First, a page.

And now for the final part of our recent trip to Europe. I was determined that we’d visit a historic castle, something we don’t have many of here in California (sorry Mr Hearst, Mr Disney, but those ain’t castles). So we hit the motorway (thanks to my mum for driving us) up to Warwick, in central England. I had been there a few years ago, and knew it was a pretty great sight. Warwick Castle is a little theme-y (being owned by Merlin Entertainment now) but as it has a Horrible Histories maze and some fun jousting entertainment that doesn’t matter. Actually, we missed the jousting as it’s not every day (though I did see some four years ago, and it was fun). Warwick Castle is in a beautiful location on the banks of the Avon river, and a historically significant geopolitical spot, being in the middle of the country and therefore an important stronghold for the balance of power. The Earl of Warwick in the late middle ages was known as the ‘Kingmaker’, not without exaggeration. The site of Warwick Castle was founded as a ‘burh’ by the formidable Anglo-Saxon lady Æthelflæd, ruler of Mercia (also ‘Ethelfelda’). She fought against the invading Danes and the Welsh, she was also a daughter of Alfred the Great, and in fact there was a re-enactment of her funeral in June 2018 in nearby Gloucester. When William the Conqueror invaded in 1066, the Normans built a motte-and-bailey castle here on ‘Ethelfleda’s Mound’, and Warwick Castle was subsequently built up over the next few centuries by later lords and earls. The first Earl of Warwick was Henry de Beaumont, from 1088, and the 16th Earl, Richard Neville (who gained the title through marriage to Anne de Beauchamp) was the famed Warwick the Kingmaker, who rose to prominence during the Wars of the Roses before dying at the Battle of Barnet in 1471. There’s a lot more history too, but I was interested in the old armoury. The suit of armour below is actually a child’s armour, likely for ornamental purposes. I sketched the castle above while taking a break with my son, who didn’t want to walk around the dungeons.
We didn’t stay in Warwick, though I’d love to sketch that old city some day. Instead, we stayed the night in Stratford upon Avon at a place called Alveston Manor, a large country house converted into a hotel just a short walk from central Stratford. It was lovely, and I love drawing buildings like that. Stratford is Shakespeare’s town, and they do not ever let you forget it here. We did walk up to see Shakespeare’s birthplace, and walk along the Avon, and I had a huge knickerbocker glory (with extra chocolate) at a local pub. So good.
In the evening after watching France knock Belgium out of the World Cup, I walked down to the riverside as the last mid-summer light faded away, and sketched the bridge below. This was around 9:30pm at night. I decided to walk across the other bridge to get back to the hotel, whcih was a mistake. It was a logn bridge along a road with a fairly narrow path for pedestrians, and lots of cobwebs. During the day the cobwebs were quaint. In the evening they were covered with thousands of busy, chubby spiders, loving their little legs and spinning and completely freaking me out. They weren’t dangerous, unlike the ones in my Davis back yard right now, but so many of them moving all around me was pretty much the creepiest thing ever. I ran as quickly as I could, but it was a long bridge. Yeah, I’m not into spiders.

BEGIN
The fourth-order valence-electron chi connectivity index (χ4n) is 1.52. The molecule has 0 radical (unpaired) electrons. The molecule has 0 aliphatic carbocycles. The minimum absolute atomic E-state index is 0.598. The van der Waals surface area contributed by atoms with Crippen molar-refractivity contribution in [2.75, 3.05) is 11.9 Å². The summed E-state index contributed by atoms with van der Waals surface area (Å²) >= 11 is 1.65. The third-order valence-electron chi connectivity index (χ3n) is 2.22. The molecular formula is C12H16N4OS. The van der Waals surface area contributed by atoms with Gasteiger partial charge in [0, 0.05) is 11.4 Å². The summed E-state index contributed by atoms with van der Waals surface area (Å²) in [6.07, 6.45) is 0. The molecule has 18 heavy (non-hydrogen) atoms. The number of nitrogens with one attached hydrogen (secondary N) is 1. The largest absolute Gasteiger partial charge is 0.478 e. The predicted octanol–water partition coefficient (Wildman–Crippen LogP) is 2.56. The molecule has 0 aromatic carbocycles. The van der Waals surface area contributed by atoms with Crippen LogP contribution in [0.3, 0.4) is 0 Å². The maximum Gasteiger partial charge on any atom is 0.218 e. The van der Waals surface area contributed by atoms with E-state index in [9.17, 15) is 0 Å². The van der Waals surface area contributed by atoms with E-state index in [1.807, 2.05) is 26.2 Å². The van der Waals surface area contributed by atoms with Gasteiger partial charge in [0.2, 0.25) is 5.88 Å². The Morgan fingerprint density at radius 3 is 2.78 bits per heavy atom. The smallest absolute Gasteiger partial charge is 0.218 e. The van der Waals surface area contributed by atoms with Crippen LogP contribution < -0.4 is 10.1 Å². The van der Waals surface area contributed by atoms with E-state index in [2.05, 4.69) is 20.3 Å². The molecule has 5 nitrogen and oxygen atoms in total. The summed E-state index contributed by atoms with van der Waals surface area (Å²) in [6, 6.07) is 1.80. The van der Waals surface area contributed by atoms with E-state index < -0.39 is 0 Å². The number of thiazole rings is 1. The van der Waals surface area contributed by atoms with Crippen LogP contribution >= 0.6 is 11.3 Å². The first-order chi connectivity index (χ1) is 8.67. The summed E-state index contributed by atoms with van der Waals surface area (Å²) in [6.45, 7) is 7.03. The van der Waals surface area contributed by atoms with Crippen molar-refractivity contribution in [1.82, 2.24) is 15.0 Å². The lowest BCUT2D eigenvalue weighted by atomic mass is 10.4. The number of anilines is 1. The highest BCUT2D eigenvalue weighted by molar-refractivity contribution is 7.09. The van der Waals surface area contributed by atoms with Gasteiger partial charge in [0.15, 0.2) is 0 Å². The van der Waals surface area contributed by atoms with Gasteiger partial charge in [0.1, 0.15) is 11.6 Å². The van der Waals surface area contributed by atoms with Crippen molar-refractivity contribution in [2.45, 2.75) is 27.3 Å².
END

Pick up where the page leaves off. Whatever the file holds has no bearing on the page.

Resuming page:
Still playing catch-up with the older sketches, here are some I did while I was in Hawaii in November. What an incredible place. It was the first time I’d ever been to Hawaii, or to anywhere like that; it was, in the words of Samwise Gamgee, the furthest I’d ever been from home (home being Burnt Oak). For some reason it had never appealed, but for the life of me I cannot say what those reasons might have been because Hawaii is just so amazing. I think living in California it’s easy to feel a bit blase about Hawaii because it’s like, just over there a bit, and I’m not one of those people who likes sitting on the beach, but no, Hawaii really does feel like somewhere very far away and different. And so beautiful. And it turns out I love the beach! Well, I always love being by the ocean. The call of the sea. I’m not going to go on about it. Hawaii is just great. So, we stayed on O’ahu, at the Outrigger resort in Waikiki. The most incredible view, ever. In fact after this, what is there, really? It’s only downhill from here. Nothing is really going to live up to that view. And earlier in 2017 we stayed in Rome and had the most incredible view over the city (see my earlier post, ‘A Rome With A View‘). I am never going to match those views in 2018, wherever we end up visiting this year.
Now it wasn’t all getting up at 7am and swimming in the ocean and then spending the day at the pool and drinking cocktails overlooking the sunset. Actually, no I’m kidding, that is what it all was, and that was the BEST. I did pop out and sketch a Waikiki fire hydrant once though.
Oh I could not wait to Facetime family in England from that hotel room, with that ridiculously amazing view. The sketch above I never got around to colouring in.
Below is a sketch I did on the beach at Kailua, on the other side of the island. We had just spent much of the day at Koaloa Ranch, checking out where they filmed Lost and Jurassic World and stuff. We stopped in Kailua on the way back for some Shave Ice at Island Snow, which is where President Obama goes for Shave Ice when he is back in Hawaii. What is Shave Ice, you ask, and why is it not Shaved Ice? Aha, you will have to go to Hawaii to learn this secret!